Make your own Client-side Certificates with a Pseudo CA

I've used this authentication method on a couple of different client projects so far, so I thought it might be useful to write up a quick explanation of how it works.

Client-side Certificates

The webserver can be configured to ask for a client-side certificate, for example in apache:

SSLCACertificateFile /the/trusted-ca.crt
SSLVerifyClient optional
SSLVerifyDepth 1

or in nginx:

ssl_client_certificate /the/trusted-ca.crt;
ssl_verify_client optional;

Pseudo-CA

It is important to note that the CA certificate used for doesn't have to be in any way related to the CA which issued the server-side certificate. It doesn't even have to be trusted by anyone but us! So we can make up our own CA certificate, self-sign it, and use that:

#!/bin/bash
# Generate and self-sign a pseudo-CA certificate

openssl genrsa -out pseudo-ca.key 1024
openssl req -batch -new -key pseudo-ca.key -subj "Pseudo CA" | \
    openssl x509 -req -days 3650 -out pseudo-ca.crt -signkey pseudo-ca.key

Issuing client-side certificates

You can do this with a shell script:

#!/bin/bash
# Generate and sign a client certificate

NAME="$1"
SERIAL=`date "+%s%N"
KEYFILE=`tempfile`
CRTFILE=`tempfile`

openssl genrsa -out $KEYFILE 1024
openssl req -batch -new -key $KEYFILE -subj "$NAME" | \
openssl x509 -req -sha1 -CA $pseudo-ca.crt -CAkey $pseudo-ca.key -set_serial $SERIAL -days 3650 -out $CRTFILE
openssl pkcs12 -in $CRTFILE -export -clcerts -inkey $KEYFILE -name "$NAME" -passout pass: -out $NAME-sa.p12

rm $KEYFILE $CRTFILE

But creating tempfiles is a bit ugly, so I'd rather do it in Python using the OpenSSL library:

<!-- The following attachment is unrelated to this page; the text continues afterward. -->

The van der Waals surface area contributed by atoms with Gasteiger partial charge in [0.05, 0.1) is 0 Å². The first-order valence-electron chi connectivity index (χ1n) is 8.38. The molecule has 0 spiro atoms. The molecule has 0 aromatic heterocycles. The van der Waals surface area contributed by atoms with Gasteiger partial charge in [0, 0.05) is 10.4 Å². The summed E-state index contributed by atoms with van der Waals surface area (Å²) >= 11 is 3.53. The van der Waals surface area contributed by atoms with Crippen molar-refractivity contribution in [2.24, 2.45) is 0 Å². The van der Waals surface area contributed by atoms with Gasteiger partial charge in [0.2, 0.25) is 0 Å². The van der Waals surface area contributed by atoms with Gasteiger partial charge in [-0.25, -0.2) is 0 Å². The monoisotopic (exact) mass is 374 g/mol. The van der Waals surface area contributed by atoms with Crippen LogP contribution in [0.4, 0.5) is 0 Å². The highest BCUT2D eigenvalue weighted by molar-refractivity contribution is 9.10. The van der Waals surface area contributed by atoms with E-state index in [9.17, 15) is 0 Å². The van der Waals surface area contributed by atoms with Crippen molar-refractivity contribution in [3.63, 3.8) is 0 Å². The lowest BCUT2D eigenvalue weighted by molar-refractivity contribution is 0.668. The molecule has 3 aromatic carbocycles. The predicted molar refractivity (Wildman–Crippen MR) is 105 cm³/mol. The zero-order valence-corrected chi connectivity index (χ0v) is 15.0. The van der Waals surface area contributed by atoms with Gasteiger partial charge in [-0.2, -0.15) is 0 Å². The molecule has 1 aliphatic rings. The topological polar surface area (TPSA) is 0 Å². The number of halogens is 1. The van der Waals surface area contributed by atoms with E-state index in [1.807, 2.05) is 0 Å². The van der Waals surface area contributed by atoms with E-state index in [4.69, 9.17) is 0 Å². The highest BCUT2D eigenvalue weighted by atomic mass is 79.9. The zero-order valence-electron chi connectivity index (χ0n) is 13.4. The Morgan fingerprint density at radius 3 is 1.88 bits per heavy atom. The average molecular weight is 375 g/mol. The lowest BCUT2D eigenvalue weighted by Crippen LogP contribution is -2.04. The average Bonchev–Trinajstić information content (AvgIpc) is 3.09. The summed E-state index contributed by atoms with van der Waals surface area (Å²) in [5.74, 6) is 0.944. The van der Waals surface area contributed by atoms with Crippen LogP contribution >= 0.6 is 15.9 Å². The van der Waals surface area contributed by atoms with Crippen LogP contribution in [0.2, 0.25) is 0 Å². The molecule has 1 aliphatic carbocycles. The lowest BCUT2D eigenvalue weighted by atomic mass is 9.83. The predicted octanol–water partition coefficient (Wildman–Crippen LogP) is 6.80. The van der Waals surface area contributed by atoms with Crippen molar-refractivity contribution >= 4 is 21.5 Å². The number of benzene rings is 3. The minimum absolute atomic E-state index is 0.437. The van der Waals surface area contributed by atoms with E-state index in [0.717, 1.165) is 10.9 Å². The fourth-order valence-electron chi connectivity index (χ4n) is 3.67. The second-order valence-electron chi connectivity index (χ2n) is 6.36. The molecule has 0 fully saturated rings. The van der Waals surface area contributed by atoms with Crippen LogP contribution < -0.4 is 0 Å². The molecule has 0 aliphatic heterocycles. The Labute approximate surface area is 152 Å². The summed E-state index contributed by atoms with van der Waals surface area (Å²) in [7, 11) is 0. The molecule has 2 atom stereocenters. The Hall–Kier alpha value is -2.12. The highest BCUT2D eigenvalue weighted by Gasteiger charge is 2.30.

#!/usr/bin/env python

import sys
import OpenSSL
import time
import datetime
import pytz

with open("pseudo-ca.key", "r") as fh:
    ca_key = OpenSSL.crypto.load_privatekey(OpenSSL.crypto.FILETYPE_PEM, fh.read())
with open("pseudo-ca.crt", "r") as fh:
    ca_crt = OpenSSL.crypto.load_certificate(OpenSSL.crypto.FILETYPE_PEM, fh.read())

def create_certificate(common_name, serial_number):

    key = OpenSSL.crypto.PKey()
    key.generate_key(OpenSSL.crypto.TYPE_RSA, 1024)

    x509 = OpenSSL.crypto.X509()

    subj = x509.get_subject()
    subj.countryName = 'AU'
    subj.organizationName = 'zoic.org'
    subj.commonName = common_name

    x509.set_issuer(ca_crt.get_subject())
    x509.set_pubkey(key)
    x509.set_serial_number(serial_number)

    now = datetime.datetime.now(tz=pytz.UTC)
    sooner = now - datetime.timedelta(days=1)
    later = now + datetime.timedelta(days=3650)

    x509.set_notBefore(sooner.strftime("%Y%m%d%H%M%SZ"))
    x509.set_notAfter(later.strftime("%Y%m%d%H%M%SZ"))

    x509.sign(ca_key, 'sha1')

    p12 = OpenSSL.crypto.PKCS12()
    p12.set_privatekey(key)
    p12.set_certificate(x509)
    p12.set_ca_certificates([ca_crt])
    return p12.export(passphrase="")

common_name = ' '.join(sys.argv)
serial_number = time.time() * 1000000
print create_certificate(sys.argv[0], sys.argv[1])

Either way, you've just created a new client-side certificate for your user. All you've got to do is serve it up to the user with the appropriate MIME type, and the user should be able to install it!

Problems

Sadly, both the clients who tried to use client-side certificates had problems. Older Android phones don't support client-side certificates, and fail silently. Many PC users struggle to understand them, which is not great surprise since the way they are stored in the OS is confusing and not universal across browsers. Lastly, users have little idea how to keep their certificates safe, often using no keychain password or a very poor one.

Unfortunately, client-side certificates are caught in a bit of a chicken-and-egg situation: OS support is poor, so they never really caught on, and because they never really caught on, OS suppport is poor. Which is a pity, because they have great potential for eliminating passwords and for preventing SSL MITM attacks.